I am in awe of the museum’s beautiful building, with its luxuriously exotic courtyard reminiscent of an exclusivist hotel. Not one single photo does it justice, do look it up and browse at liberty.
Bonus exquisite find and perhaps the last one on this topic for a while is this article about the most stolen piece of art in history.
The Walking Library
What a beautiful empowering image, don’t you think? I find it exquisite to see two women enjoying books in such a public fashion almost 100 years ago. This was called a walking library in the London of the 1930s. I don’t know how long this lasted for and if it was popular in other places at that time, but it certainly looks like a great idea and it has inspired similar modern versions. Watch the video on the link to learn more, but also to hear some interesting thoughts about walking with a book.
Bonus exquisite find is this round-up of Ten Crazy and Unusual Mobile Libraries From Around the World. I love them all!
Reading while Walking
The above exquisite find got me thinking about reading while walking… something I’ve done in the past but normally for short walks from the tube to my house or similar. Never have I done it for long walks and still I always thought it must be and look strange. But apparently, this is quite common and the people who do it are called bibliopedestrians. Jean-Jacques Rousseau was apparently a bilbiopedestrian and you can read a bit more about the history of reading while walking in this tongue-in-cheek article.
Nowadays I am pretty much always walking with my son, and sometimes I will listen to an audiobook when we are out, but I am looking forward to experimenting with an actual book in the future. Would you give it a try?
The Science of Walking
Source – The Poppy Field near Argenteuil, 1873 by Claude Monet
This seems to be a cascading series of finds, but I’ve had this topic on my list to share for a while and this is the perfect time to do it. Since I’ve started going out for walks as often as I can with my son, I have re-discovered how much I enjoy it and I started looking more into the benefits of walking.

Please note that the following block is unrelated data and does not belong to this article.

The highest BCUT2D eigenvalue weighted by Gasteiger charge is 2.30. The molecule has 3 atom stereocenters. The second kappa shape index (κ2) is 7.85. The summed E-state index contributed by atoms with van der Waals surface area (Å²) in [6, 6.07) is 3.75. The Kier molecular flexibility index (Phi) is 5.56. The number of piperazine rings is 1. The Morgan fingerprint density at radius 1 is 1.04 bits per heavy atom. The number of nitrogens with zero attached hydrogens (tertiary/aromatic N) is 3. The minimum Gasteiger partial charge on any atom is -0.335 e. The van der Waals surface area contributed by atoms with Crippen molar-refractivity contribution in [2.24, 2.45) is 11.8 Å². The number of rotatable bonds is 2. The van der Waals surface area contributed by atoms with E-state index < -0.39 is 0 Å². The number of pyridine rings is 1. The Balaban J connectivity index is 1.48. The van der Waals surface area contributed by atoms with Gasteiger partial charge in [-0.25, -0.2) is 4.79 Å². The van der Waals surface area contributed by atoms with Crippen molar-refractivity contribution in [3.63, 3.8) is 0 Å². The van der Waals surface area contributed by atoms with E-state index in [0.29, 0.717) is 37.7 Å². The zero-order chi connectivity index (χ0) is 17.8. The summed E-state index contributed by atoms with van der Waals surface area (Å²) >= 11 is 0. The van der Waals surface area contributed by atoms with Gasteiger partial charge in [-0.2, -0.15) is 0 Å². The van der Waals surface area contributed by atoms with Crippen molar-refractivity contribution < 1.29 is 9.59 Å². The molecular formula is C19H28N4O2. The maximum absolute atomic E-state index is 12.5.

As expected, there are many different and most importantly science-backed ones, from strengthening the heart to burning calories, boosting the immunity, energy levels and one’s mood, it is ultimately supposed to make us more creative and extend our life. Wow! Called the most underrated form of exercise, is there anything walking can’t do? It’s no wonder that the short afternoon walk feels we’re putting too much pressure on it. Please read this very funny fictitious confession!
Still, if you google ‘benefits of walking’ you get almost 300 million results. No need to say more, go on and plan your next walk!
La Scala Infiorata
Italy is a place I always long to return back to and these images only intensity that feeling. Plus, I have never actually been to Sicily and now I am checking the dates for their Flower Festival next year! The installations in the images above are created for this occasion every year using thousands of potted plants and flowers of many colours and species. The stairs are also known as La Scala Illuminata di Caltagirone, because sometimes the 142 steps are adorned with a grand design created with candles.
What a creative way to transform a beautiful historical place into something new time and time again, without losing any of its original irreplicable value and charm!